Anthony Lewis BooksMiddle America - Reviews

~  Personal email from a satisfied customer.

~ Sunni's Salon - Sunni Maravillosa
~  Knappster - Thomas Knapp
~  Mt. - Craig Sprout

Hi Mr Lewis,

I just thought I would share with you that I immensely enjoyed your two 
works of fiction which I finished a little over a month ago. I had 
always been fascinated with the State of Montana and the people that 
live there and I believe you did an excellent job in painting the 
landscape. You did such an excellent job at doing it that I turned to my 
wife and said lets get out of California and go! So we literally booked 
a weekend away to see what it was like there and I am proud to say we 
turned around and bought property in Montana after visiting and meeting 
the people and seeing how fiercely independent the folks are just like 
you described in the book.

My wife and I can hardly wait to start building our new home there and 
getting out of California, it was like we discovered the real America we 
had always read and heard about compared to living in this God forsaken 
state we are currently "subjects" of.

Anyways I just figured I would reach out and let you know that your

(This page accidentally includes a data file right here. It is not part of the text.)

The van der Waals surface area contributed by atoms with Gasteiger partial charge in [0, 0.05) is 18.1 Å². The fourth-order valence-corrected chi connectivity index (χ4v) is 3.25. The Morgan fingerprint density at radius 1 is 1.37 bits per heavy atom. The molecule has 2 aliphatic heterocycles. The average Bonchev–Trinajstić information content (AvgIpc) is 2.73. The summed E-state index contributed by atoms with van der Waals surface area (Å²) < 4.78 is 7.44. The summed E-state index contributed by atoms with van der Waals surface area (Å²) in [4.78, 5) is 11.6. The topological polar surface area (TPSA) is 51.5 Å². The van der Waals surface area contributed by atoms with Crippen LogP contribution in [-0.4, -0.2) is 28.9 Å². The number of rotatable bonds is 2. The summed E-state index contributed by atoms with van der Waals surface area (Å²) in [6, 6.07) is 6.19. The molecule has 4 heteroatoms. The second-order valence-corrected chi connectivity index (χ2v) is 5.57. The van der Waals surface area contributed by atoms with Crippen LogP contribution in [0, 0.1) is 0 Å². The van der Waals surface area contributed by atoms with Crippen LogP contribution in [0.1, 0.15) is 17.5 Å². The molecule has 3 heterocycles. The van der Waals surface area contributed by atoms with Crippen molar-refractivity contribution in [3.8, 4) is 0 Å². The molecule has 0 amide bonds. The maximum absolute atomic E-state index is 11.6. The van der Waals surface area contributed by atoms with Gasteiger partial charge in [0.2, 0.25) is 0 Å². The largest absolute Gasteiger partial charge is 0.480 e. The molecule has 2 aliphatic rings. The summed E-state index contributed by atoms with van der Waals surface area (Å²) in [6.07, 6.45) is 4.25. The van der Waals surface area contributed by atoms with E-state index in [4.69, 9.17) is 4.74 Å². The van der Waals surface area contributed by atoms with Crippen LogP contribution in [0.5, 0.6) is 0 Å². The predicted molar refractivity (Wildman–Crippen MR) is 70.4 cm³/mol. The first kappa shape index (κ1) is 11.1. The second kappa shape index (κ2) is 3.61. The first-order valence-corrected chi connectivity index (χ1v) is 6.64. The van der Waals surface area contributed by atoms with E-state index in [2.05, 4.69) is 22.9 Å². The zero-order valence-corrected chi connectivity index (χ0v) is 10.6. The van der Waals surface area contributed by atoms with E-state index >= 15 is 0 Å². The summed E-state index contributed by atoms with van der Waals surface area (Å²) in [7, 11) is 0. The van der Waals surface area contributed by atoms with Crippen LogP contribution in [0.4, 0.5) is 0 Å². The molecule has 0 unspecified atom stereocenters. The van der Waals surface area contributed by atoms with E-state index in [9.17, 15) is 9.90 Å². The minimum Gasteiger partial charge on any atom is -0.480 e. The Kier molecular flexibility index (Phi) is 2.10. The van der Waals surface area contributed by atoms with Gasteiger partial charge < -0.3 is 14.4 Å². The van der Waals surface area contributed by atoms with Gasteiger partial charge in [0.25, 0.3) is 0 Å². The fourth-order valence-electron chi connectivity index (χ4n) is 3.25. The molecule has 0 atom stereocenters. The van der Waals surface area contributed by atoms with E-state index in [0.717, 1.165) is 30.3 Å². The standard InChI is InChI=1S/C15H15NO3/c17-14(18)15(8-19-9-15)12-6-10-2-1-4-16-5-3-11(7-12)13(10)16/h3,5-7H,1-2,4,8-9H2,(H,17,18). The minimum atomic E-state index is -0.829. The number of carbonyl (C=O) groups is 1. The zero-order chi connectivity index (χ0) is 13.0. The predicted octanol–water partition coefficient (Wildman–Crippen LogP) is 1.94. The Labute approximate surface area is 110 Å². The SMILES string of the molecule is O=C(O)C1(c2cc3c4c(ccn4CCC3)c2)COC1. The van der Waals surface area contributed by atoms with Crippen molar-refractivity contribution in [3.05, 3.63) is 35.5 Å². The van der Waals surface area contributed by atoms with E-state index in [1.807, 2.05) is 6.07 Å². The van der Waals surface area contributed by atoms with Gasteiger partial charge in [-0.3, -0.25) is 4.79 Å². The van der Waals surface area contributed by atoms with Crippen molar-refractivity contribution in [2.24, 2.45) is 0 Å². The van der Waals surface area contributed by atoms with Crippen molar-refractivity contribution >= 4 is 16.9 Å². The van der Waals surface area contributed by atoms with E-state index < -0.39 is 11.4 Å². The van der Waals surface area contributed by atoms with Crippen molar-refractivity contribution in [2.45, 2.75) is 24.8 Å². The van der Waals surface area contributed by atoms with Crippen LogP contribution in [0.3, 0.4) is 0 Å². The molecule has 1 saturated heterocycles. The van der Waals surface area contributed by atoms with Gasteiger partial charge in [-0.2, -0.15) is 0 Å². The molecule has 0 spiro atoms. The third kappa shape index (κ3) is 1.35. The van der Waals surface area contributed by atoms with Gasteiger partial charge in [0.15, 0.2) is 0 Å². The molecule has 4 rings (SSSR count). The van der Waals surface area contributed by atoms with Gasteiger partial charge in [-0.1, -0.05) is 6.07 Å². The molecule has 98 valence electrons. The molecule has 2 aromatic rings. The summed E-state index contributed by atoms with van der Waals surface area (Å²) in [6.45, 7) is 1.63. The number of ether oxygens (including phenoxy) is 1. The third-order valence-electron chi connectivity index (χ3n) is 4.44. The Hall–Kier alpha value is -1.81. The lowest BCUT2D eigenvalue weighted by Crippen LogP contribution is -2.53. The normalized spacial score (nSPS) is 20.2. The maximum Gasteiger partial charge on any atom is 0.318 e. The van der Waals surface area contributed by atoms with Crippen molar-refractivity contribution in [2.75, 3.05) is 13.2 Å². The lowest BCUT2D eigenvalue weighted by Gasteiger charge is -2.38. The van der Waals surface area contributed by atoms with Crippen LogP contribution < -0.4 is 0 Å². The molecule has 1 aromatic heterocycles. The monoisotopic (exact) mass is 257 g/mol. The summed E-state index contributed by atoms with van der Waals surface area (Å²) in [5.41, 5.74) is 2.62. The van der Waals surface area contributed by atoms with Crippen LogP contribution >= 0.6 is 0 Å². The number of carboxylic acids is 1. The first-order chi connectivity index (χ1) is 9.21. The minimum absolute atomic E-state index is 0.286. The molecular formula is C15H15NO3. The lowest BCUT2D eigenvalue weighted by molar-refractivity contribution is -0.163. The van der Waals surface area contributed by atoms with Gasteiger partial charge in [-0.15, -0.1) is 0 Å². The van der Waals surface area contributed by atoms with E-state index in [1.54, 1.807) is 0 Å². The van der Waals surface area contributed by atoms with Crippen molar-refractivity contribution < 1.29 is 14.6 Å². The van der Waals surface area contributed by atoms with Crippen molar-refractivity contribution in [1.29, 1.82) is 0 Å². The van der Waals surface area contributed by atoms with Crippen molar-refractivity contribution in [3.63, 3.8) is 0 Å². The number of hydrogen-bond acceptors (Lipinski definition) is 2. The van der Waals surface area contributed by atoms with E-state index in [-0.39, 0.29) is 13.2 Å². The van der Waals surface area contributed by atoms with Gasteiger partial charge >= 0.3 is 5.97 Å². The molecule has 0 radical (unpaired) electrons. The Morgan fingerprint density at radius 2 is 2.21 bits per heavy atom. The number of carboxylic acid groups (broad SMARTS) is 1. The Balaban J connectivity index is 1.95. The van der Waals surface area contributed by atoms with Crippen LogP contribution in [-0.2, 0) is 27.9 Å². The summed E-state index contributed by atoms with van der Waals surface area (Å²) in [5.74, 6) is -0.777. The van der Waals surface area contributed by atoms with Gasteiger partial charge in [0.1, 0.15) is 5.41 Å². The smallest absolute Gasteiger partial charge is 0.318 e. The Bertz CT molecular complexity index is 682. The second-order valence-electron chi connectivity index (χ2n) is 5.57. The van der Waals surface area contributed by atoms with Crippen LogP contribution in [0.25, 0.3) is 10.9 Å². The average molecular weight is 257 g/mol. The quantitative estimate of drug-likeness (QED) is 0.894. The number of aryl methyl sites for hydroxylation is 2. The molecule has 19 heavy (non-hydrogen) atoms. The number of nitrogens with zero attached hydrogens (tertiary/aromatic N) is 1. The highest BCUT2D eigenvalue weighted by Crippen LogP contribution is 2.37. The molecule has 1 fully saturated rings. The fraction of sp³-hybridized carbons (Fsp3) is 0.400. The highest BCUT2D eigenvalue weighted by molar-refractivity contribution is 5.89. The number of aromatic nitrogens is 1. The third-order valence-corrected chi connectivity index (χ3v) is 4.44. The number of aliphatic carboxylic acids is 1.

books really hit home with me and I really hope there is a third novel 
in the series in the works!

November 20, 2009

Sunni's Salon, March 2007

Middle America, by Anthony F. Lewis

It is difficult for even the best authors to sustain the promise offered by a good first book of a series. For them, as well as for the readers, the characters and setting are familiar, rather than fresh; hence, even a creative plot line can seem contrived or otherwise unfulfilling. And if it’s known in advance that more than two books are planned, the middle volumes often suffer from a real or perceived “sophomore slump”: a favorable interpretation might label intermediate capers “bridges” to the closing of the saga, while a less charitable one might call them “marking (or should that be marketing?) time”. When a fledgling author does well with an initial volume, the pressure is perhaps even higher: the audience is waiting to see if he or she can deliver again.

Anthony Lewis does deliver with his second novel, Middle America. I greatly enjoyed his first effort, The Third Revolution, but was wondering how he would follow up, since the primary story line was adequately wrapped up at its conclusion. Taking up a few years after the revolution, Middle America focuses on familiar characters mostly in the business of getting on with their business in the free zone, which has expanded from Montana to include several neighboring states. Governor Ben Kane is now former governor, and back to running his popular watering hole, with his circle of friends mostly nearby; and Running Wolf is helping tend a growing herd of buffalo that have helped rejuvenate the Sioux, Blackfoot, and other tribes, as well as captured the interest of environmentalists and others in what remains of the United States. Each is dealt unexpected challenges that form the basis of the action over the course of the book.